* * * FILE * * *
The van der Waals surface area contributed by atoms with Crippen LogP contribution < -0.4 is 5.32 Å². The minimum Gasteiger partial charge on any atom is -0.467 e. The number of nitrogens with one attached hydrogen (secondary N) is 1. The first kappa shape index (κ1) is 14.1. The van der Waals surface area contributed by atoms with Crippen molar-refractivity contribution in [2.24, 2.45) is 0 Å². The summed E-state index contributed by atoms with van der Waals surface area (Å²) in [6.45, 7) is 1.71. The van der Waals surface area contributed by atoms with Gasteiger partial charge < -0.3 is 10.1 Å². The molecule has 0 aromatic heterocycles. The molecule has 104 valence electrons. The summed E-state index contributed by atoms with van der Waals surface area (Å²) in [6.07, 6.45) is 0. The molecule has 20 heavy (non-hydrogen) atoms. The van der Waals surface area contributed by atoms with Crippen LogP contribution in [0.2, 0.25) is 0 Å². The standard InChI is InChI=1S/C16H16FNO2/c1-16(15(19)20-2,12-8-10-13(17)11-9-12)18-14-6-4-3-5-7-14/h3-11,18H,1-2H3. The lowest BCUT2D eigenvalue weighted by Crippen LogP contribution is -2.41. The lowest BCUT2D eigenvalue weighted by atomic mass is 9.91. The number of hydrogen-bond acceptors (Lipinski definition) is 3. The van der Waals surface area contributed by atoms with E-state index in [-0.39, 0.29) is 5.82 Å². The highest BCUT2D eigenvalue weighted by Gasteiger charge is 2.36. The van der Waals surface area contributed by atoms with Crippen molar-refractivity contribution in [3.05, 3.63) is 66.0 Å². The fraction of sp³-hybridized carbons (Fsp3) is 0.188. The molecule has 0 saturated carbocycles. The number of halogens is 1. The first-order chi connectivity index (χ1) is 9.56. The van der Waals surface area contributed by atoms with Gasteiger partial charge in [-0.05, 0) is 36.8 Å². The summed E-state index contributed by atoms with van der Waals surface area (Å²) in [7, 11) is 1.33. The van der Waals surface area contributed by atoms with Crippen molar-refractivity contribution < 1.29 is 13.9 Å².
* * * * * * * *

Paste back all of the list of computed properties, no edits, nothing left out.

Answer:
The van der Waals surface area contributed by atoms with Crippen LogP contribution < -0.4 is 5.32 Å². The minimum Gasteiger partial charge on any atom is -0.467 e. The number of nitrogens with one attached hydrogen (secondary N) is 1. The first kappa shape index (κ1) is 14.1. The van der Waals surface area contributed by atoms with Crippen molar-refractivity contribution in [2.24, 2.45) is 0 Å². The summed E-state index contributed by atoms with van der Waals surface area (Å²) in [6.45, 7) is 1.71. The van der Waals surface area contributed by atoms with Gasteiger partial charge < -0.3 is 10.1 Å². The molecule has 0 aromatic heterocycles. The molecule has 104 valence electrons. The summed E-state index contributed by atoms with van der Waals surface area (Å²) in [6.07, 6.45) is 0. The molecule has 20 heavy (non-hydrogen) atoms. The van der Waals surface area contributed by atoms with Crippen LogP contribution in [0.2, 0.25) is 0 Å². The standard InChI is InChI=1S/C16H16FNO2/c1-16(15(19)20-2,12-8-10-13(17)11-9-12)18-14-6-4-3-5-7-14/h3-11,18H,1-2H3. The lowest BCUT2D eigenvalue weighted by Crippen LogP contribution is -2.41. The lowest BCUT2D eigenvalue weighted by atomic mass is 9.91. The number of hydrogen-bond acceptors (Lipinski definition) is 3. The van der Waals surface area contributed by atoms with E-state index in [-0.39, 0.29) is 5.82 Å². The highest BCUT2D eigenvalue weighted by Gasteiger charge is 2.36. The van der Waals surface area contributed by atoms with Crippen molar-refractivity contribution in [3.05, 3.63) is 66.0 Å². The fraction of sp³-hybridized carbons (Fsp3) is 0.188. The molecule has 0 saturated carbocycles. The number of halogens is 1. The first-order chi connectivity index (χ1) is 9.56. The van der Waals surface area contributed by atoms with Gasteiger partial charge in [-0.05, 0) is 36.8 Å². The summed E-state index contributed by atoms with van der Waals surface area (Å²) in [7, 11) is 1.33. The van der Waals surface area contributed by atoms with Crippen molar-refractivity contribution < 1.29 is 13.9 Å².